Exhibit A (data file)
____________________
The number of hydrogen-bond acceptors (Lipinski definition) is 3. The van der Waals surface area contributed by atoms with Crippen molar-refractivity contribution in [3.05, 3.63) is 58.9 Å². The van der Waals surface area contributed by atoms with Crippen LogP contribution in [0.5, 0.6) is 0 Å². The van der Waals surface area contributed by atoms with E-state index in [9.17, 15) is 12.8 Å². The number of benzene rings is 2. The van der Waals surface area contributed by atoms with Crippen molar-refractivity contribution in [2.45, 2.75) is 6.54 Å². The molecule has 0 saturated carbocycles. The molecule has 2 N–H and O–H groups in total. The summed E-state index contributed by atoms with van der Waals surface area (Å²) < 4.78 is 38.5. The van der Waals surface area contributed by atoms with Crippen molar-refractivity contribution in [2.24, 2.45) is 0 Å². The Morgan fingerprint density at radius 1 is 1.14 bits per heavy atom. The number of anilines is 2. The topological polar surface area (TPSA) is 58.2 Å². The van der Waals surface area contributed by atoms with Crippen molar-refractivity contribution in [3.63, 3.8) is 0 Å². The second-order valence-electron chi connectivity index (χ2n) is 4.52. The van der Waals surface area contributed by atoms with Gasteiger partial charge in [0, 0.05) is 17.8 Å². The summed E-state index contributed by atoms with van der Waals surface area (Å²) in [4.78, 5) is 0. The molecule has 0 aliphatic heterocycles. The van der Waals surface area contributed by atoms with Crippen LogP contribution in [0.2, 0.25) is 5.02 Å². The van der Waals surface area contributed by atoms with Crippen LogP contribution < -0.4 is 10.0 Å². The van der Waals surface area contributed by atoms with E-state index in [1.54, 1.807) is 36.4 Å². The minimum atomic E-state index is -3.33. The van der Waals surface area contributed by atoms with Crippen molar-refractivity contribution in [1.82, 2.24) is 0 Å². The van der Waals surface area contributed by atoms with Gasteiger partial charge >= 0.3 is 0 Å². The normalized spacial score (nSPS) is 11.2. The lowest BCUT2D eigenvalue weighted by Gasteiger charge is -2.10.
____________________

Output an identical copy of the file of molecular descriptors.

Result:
The number of hydrogen-bond acceptors (Lipinski definition) is 3. The van der Waals surface area contributed by atoms with Crippen molar-refractivity contribution in [3.05, 3.63) is 58.9 Å². The van der Waals surface area contributed by atoms with Crippen LogP contribution in [0.5, 0.6) is 0 Å². The van der Waals surface area contributed by atoms with E-state index in [9.17, 15) is 12.8 Å². The number of benzene rings is 2. The van der Waals surface area contributed by atoms with Crippen molar-refractivity contribution in [2.45, 2.75) is 6.54 Å². The molecule has 0 saturated carbocycles. The molecule has 2 N–H and O–H groups in total. The summed E-state index contributed by atoms with van der Waals surface area (Å²) < 4.78 is 38.5. The van der Waals surface area contributed by atoms with Crippen molar-refractivity contribution in [2.24, 2.45) is 0 Å². The Morgan fingerprint density at radius 1 is 1.14 bits per heavy atom. The number of anilines is 2. The topological polar surface area (TPSA) is 58.2 Å². The van der Waals surface area contributed by atoms with Crippen molar-refractivity contribution in [3.63, 3.8) is 0 Å². The second-order valence-electron chi connectivity index (χ2n) is 4.52. The van der Waals surface area contributed by atoms with Gasteiger partial charge in [0, 0.05) is 17.8 Å². The summed E-state index contributed by atoms with van der Waals surface area (Å²) in [4.78, 5) is 0. The molecule has 0 aliphatic heterocycles. The van der Waals surface area contributed by atoms with Crippen LogP contribution in [0.2, 0.25) is 5.02 Å². The van der Waals surface area contributed by atoms with Crippen LogP contribution < -0.4 is 10.0 Å². The van der Waals surface area contributed by atoms with E-state index in [1.54, 1.807) is 36.4 Å². The minimum atomic E-state index is -3.33. The van der Waals surface area contributed by atoms with Crippen molar-refractivity contribution in [1.82, 2.24) is 0 Å². The van der Waals surface area contributed by atoms with Gasteiger partial charge >= 0.3 is 0 Å². The normalized spacial score (nSPS) is 11.2. The lowest BCUT2D eigenvalue weighted by Gasteiger charge is -2.10.